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J Psychiatr Res. 2013 Jan;47(1):15-22. doi: 10.1016/j.jpsychires.2012.08.002. Epub 2012 Sep 11.

Further evidence that pediatric-onset bipolar disorder comorbid with ADHD represents a distinct subtype: results from a large controlled family study.

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Clinical and Research Programs in Pediatric Psychopharmacology and Adult ADHD, Massachusetts General Hospital, Boston, MA 02114, USA.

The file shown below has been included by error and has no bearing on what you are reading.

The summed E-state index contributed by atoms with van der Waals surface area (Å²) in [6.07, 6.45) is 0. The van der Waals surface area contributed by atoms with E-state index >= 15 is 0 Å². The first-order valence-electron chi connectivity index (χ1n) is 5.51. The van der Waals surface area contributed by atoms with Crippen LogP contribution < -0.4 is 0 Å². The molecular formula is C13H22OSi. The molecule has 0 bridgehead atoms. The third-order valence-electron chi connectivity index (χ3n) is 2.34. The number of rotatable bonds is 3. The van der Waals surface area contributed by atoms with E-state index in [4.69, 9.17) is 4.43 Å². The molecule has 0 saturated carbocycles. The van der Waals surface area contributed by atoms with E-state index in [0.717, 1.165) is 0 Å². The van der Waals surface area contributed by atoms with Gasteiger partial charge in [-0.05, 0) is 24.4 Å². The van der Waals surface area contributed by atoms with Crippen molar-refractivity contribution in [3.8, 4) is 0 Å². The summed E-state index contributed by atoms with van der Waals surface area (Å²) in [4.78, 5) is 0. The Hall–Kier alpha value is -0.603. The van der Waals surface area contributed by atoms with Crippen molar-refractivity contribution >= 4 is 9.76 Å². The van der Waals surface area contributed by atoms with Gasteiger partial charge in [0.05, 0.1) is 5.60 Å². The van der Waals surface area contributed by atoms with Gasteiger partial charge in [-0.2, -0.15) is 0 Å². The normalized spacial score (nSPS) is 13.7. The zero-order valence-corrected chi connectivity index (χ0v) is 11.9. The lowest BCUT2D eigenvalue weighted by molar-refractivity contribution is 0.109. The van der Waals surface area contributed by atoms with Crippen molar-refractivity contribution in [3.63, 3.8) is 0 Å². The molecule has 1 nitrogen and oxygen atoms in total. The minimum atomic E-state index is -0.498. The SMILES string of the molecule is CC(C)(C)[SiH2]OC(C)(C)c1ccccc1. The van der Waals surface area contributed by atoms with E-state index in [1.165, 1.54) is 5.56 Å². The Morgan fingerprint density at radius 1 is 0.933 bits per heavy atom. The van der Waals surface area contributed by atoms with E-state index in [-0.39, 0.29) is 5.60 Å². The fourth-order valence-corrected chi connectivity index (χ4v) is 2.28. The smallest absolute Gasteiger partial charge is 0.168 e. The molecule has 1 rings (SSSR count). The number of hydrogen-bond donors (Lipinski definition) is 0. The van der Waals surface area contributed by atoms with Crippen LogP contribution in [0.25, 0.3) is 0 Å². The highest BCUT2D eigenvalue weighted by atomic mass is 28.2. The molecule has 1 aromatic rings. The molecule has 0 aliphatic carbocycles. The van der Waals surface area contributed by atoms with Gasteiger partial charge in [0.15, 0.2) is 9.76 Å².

We used familial risk analysis to clarify the diagnostic comorbidity between pediatric BP-I disorder and ADHD, testing the hypothesis that pediatric-BP-I disorder comorbid with ADHD represents a distinct subtype. Structured diagnostic interviews were used to obtain DSM-IV psychiatric diagnoses on first-degree relatives (n = 726) of referred children and adolescents satisfying diagnostic criteria for BP-I disorder (n = 239). For comparison, diagnostic information on the first-degree relatives (N = 511) of non-bipolar ADHD children (N = 162) and the first degree relatives (N = 411) of control children (N = 136) with neither ADHD nor BP-I disorder were examined. BP-I disorder and ADHD in probands bred true irrespective of the comorbidity with the other disorder. We also found that the comorbid condition of BP-I disorder plus ADHD also bred true in families, and the two disorders co-segregated among relatives. This large familial risk analysis provides compelling evidence that pediatric BP-I disorder comorbid with ADHD represents a distinct familial subtype.

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